New Film Documents History & Artistry of Flagging
Flow artists from all over the world gathered in San Francisco for the opening. As part of the world premier weekend, a series of festivities included a master’s tie-dye shop at Xavier Caylor’s garage, a special event, "Flagging in the Park," with DJ Susan Morabito, and flagging opportunities at most of the dance parties associated with the Up Your Alley Street Fair Weekend in San Francisco.
"’Flow Affair’ elevated the reasons to come to San Francisco for the weekend," says Caylor. The addition of this premier to over 60 eager flow artists "validated the weekend experience," he adds.
As a community leader, Caylor has a key place in the San Francisco community, sharing his art. He teaches flagging classes at Gold’s Gym and is a key organizer of the Flagging in the Park events and a voice to many promoters about creating flagger-friendly events.. (George Jagatik probably introduced flagging as an exercise routine at a Gold’s Gym in Manhattan several years ago.)
Tribe members from New York, Los Angeles, Texas, Arizona, and even as far as Brazil came to be part of the gathering. The group ranged from those with little experience and just starting out to 20-year-veterans of flow arts. This is a diverse set of people representing all walks of life, and each with a different story to tell about the art form they love and how it was gifted to them.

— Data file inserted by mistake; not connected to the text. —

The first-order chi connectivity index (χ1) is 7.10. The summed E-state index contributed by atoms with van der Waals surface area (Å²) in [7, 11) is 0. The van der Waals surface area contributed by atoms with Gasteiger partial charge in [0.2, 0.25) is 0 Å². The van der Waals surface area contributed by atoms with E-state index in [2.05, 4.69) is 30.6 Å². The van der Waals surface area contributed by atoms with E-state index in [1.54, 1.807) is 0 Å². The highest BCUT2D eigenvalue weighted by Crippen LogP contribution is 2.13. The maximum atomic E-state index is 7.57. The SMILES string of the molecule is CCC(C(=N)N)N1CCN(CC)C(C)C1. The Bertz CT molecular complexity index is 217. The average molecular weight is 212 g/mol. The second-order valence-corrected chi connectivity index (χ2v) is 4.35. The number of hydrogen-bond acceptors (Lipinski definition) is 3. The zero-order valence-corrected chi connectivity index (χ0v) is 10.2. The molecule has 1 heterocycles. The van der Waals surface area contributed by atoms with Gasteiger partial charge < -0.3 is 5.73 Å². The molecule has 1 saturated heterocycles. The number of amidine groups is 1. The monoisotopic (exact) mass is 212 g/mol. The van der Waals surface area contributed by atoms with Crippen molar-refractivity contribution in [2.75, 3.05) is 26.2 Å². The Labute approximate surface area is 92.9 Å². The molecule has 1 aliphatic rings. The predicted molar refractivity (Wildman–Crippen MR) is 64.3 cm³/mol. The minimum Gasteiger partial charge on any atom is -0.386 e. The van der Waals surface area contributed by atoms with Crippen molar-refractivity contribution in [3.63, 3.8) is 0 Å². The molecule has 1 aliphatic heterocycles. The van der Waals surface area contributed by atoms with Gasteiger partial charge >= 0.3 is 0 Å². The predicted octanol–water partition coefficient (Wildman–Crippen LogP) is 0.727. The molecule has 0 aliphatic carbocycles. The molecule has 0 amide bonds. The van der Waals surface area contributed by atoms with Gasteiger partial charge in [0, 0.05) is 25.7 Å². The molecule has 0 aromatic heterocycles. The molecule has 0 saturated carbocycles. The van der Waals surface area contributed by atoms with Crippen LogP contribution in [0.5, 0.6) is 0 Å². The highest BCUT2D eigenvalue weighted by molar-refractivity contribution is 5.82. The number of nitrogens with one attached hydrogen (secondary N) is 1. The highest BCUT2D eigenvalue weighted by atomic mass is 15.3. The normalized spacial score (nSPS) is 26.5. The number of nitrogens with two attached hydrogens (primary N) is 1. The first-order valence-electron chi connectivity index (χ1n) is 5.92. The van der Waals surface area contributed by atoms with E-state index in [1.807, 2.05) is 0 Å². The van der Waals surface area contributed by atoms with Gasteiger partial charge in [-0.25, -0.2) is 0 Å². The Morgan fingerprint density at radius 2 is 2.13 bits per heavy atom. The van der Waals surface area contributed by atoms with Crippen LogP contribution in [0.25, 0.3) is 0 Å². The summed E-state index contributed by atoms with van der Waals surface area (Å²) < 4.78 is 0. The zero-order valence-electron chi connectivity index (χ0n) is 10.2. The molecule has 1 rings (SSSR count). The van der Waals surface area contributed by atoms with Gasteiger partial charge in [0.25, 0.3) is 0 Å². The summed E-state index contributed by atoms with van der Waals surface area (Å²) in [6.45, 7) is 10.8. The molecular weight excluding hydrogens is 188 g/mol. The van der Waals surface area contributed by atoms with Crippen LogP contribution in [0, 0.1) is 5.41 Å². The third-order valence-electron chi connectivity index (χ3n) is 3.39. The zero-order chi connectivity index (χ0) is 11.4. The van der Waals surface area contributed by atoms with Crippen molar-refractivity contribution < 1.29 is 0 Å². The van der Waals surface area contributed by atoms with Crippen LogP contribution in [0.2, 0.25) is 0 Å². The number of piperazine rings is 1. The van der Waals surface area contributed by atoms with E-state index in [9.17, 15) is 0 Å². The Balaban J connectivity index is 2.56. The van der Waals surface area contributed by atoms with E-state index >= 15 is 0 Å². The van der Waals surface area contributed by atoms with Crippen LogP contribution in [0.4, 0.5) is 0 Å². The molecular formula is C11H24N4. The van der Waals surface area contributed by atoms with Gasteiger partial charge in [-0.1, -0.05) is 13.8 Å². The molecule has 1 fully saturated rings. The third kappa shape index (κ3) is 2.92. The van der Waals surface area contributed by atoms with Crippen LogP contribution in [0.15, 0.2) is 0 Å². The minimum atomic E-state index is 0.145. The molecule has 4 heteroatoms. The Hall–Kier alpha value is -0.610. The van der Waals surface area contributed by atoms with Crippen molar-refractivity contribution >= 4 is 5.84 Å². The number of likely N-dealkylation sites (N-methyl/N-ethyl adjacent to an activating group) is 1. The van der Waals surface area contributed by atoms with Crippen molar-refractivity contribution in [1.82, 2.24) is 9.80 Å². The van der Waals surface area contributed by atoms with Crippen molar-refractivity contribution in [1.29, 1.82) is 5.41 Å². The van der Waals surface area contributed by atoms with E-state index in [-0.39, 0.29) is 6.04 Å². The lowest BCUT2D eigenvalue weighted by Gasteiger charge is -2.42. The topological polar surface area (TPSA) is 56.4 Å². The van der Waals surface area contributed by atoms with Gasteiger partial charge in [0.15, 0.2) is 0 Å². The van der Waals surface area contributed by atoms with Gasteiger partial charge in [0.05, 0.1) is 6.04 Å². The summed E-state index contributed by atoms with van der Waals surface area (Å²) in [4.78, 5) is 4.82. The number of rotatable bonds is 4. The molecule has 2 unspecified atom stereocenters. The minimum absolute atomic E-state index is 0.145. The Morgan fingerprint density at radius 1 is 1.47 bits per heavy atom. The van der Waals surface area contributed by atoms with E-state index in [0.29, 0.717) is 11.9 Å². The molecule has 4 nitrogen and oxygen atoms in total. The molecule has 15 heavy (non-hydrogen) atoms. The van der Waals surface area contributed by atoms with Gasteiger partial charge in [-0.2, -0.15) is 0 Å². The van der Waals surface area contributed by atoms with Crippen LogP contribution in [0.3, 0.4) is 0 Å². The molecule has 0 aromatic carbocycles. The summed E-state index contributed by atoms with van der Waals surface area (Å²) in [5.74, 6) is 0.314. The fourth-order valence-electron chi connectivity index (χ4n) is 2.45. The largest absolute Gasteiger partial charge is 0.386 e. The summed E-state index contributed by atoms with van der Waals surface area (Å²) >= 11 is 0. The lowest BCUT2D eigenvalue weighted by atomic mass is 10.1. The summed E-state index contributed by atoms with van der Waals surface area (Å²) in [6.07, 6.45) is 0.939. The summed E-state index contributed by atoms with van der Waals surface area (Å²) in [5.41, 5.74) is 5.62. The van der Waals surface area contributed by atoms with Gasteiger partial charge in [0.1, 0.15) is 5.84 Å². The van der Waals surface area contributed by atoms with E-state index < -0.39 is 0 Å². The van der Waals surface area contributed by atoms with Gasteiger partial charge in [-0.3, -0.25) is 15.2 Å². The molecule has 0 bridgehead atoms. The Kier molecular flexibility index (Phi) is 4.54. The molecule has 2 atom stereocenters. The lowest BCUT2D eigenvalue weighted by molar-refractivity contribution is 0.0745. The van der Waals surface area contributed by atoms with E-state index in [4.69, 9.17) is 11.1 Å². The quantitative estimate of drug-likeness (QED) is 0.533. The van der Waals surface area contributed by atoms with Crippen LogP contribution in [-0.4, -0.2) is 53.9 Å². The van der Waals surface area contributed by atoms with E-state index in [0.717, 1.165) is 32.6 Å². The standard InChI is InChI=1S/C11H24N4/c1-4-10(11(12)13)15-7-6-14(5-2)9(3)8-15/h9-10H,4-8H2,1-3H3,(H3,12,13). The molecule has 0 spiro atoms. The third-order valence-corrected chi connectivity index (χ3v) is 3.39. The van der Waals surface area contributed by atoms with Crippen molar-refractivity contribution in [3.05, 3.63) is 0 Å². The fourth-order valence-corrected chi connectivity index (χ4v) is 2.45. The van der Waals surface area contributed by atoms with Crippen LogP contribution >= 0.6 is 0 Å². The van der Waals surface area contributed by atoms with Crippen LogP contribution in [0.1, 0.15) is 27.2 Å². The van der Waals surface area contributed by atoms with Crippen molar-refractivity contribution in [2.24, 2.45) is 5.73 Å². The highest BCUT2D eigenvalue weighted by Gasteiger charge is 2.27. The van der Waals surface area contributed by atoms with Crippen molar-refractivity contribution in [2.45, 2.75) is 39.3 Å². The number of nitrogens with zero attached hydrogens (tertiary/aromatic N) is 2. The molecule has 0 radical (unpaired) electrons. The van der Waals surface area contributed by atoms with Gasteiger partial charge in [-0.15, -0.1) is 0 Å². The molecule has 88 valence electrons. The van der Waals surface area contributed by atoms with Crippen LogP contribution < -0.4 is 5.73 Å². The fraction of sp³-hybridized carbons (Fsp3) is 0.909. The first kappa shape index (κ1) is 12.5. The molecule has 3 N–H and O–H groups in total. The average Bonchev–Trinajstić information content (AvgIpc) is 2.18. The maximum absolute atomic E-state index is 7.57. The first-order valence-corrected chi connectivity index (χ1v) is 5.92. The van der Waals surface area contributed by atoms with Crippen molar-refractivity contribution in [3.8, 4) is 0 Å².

Caleb Brundidge from Arizona, while participating in the tie-dye workshop, shared a story of his experience of flagging coming from Praise Worship Dancing, a more spiritually oriented, religious expression of this art form. Self-taught, Caleb came to San Francisco for the flagging weekend to meet other flaggers and learn more about creation of flags.
Also attending the weekend, Patric Nast of Texas learned a completely different version of flagging using wooden dowels rather than weighted silk. A 17-"year veteran of the flow arts, Patric learned from his "flag daddy" when the two went out clubbing.
San Franciscan Tom Lloyd was attending tie-dye session to learn how to create his own flags. He spoke of his love for the music and how he watched flaggers at parties he helped produce for many years until he decided it was time to learn the art for himself.